45740-2 Monster
Produced by Scott Litt & R.E.M.
Released on September 26, 1994
UK CHART POSITION #1 . . . US CHART POSITION #1 . . .
4x PLATINUM RECORD
Find it at GEMM
45740-2 cover
[high resolution scan]

K ronomyth 9.0: IT WAS A ROCK MONSTER. Beginning with Out of Time, I stopped telling people I was a fan of R.E.M. Beginning with Monster, I started to tell people I was a fan of R.E.M. again. It was the video for “What’s The Frequency, Kenneth?” that brought me back on the bandwagon. There was Michael Stipe in his ubercool Sneetches’ shirt, bald and bored, ripping the medium that made them stars (television) with all of the punk rock energy I barely remembered. Turns out they hadn’t sold out or bought in, but merely rented rock’s crown. On the other side of the Atlantic, the same thing was happening with U2 (compare “Lemon” to “King of Comedy”), who was biting the hand with a record called Zooropa. Monster is R.E.M.’s most straightahead rock record to date, trading in the overproduced and overwrought sound of their last two albums for bare-bones rock drenched in reverb and punched up with the unsinkable rhythms of Bill Berry and Mike Mills. Highlights this time include “What’s The Frequency, Kenneth?,” “Crush With Eyeliner,” “Bang And Blame” and “Circus Envy.” Although the album was an unqualified success in terms of sales, topping the UK and US charts and going quadruple platinum in the US (yawn, again), the conscious decision to move away from the “pretty” music of their past was received by some as ungrateful and unwelcome. As Stipe sings in “I Took Your Name,” “I don’t wanna be Iggy Pop but if that’s what it takes, hey.” While he’s a far cry from Iggy Pop, Stipe seemed to be channeling the same love-hate relationship with his audience. He’s not alone, however; Peter Buck is every inch the James Williamson to Michael’s Iggy, and the sound he generates with his guitar is nothing short of understated genius. Monster rocks, which is something I haven’t felt about R.E.M. in a long time. It’s not grunge at all, but a return to the garage/punk rock that Buck & company has always admired, tempered with a desire for tasteful experimentation (“Tongue,” “Let Me In”). For those lulled to sleep during the last few albums, Monster is a wake-up call from R.E.M.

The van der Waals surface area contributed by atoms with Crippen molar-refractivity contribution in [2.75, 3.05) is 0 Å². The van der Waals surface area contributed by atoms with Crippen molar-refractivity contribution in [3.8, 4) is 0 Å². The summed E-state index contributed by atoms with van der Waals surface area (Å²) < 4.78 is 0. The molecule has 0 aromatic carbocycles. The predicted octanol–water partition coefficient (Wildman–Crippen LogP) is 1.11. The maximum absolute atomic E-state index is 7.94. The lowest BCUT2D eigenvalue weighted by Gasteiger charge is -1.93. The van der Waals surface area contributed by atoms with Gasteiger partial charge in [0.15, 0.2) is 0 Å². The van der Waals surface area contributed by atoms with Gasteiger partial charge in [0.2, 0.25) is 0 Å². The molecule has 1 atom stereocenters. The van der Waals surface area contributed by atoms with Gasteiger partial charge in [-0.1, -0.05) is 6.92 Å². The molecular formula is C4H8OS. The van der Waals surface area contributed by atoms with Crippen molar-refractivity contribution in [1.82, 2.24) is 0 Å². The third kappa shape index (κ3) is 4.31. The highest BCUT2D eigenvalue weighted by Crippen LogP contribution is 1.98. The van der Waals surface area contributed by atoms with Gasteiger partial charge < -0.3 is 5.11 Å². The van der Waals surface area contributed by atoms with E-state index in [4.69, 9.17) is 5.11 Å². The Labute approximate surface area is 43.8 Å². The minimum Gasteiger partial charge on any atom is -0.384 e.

TRACK LISTING

  1. WHAT'S THE FREQUENCY, KENNETH?    3:59
  2. CRUSH WITH EYELINER    4:39
  3. KING OF COMEDY    3:39
  4. I DON'T SLEEP, I DREAM    3:25
  5. STAR 69    3:07
  6. STRANGE CURRENCIES    3:51
  7. TONGUE    4:08
  8. BANG AND BLAME    4:48
  9. I TOOK YOUR NAME    4:07
  10. LET ME IN    3:27
  11. CIRCUS ENVY    4:14
  12. YOU    4:52

    All songs by Bill Berry/Peter Buck/Mike Mills/Michael Stipe

CREDITS

BILL BERRY --
PETER BUCK --
MIKE MILLS --
MICHAEL STIPE -- photographs, art direction and design
Anë-- backing vocals (8)
Sally Dworski -- backing vocals (3,8)
Lou -- backing vocals (8)
Thurston Moore -- backing vocals (2)
Rain Phoenix -- backing vocals (8)
Lynda Stipe -- backing vocals (8)
Pat McCarthy -- engineer
Chris Bilheimer -- photographs, art direction and design
Keith Carter -- photographs
Jem Cohen -- photographs
Brook Dillon -- photographs
Tom Recchion -- art direction and design
Tilly Balloon Company -- bear image
Greg Fiering -- Migraine Boy

return to R.E.M. discography

REGION RELEASE DATE LABEL MEDIA ID NUMBER FEATURES
US/UK/AUSL/GER September 26, 1994 Warner Bros. LP/CS/CD 45740-1/2/4 picture sleeve
CAN 1994 Warner Bros. CD/CS CDW-45740/24 57404  
JPN 1994 Warner Bros. CD WPCR-101  
UK 2005 Warner Bros. CD+DVD 73949-2 w. bonus DVD
AUSL 2008 Warner Bros. 2CD 498375 repackaged w. GREEN

 

SUGGESTED READING

Migraine Boy gets a free plug in the Monster CD artwork, so I figured I'd pass the plug on for the rest of you. I don't get it, but then there are a lot of things I don't get.

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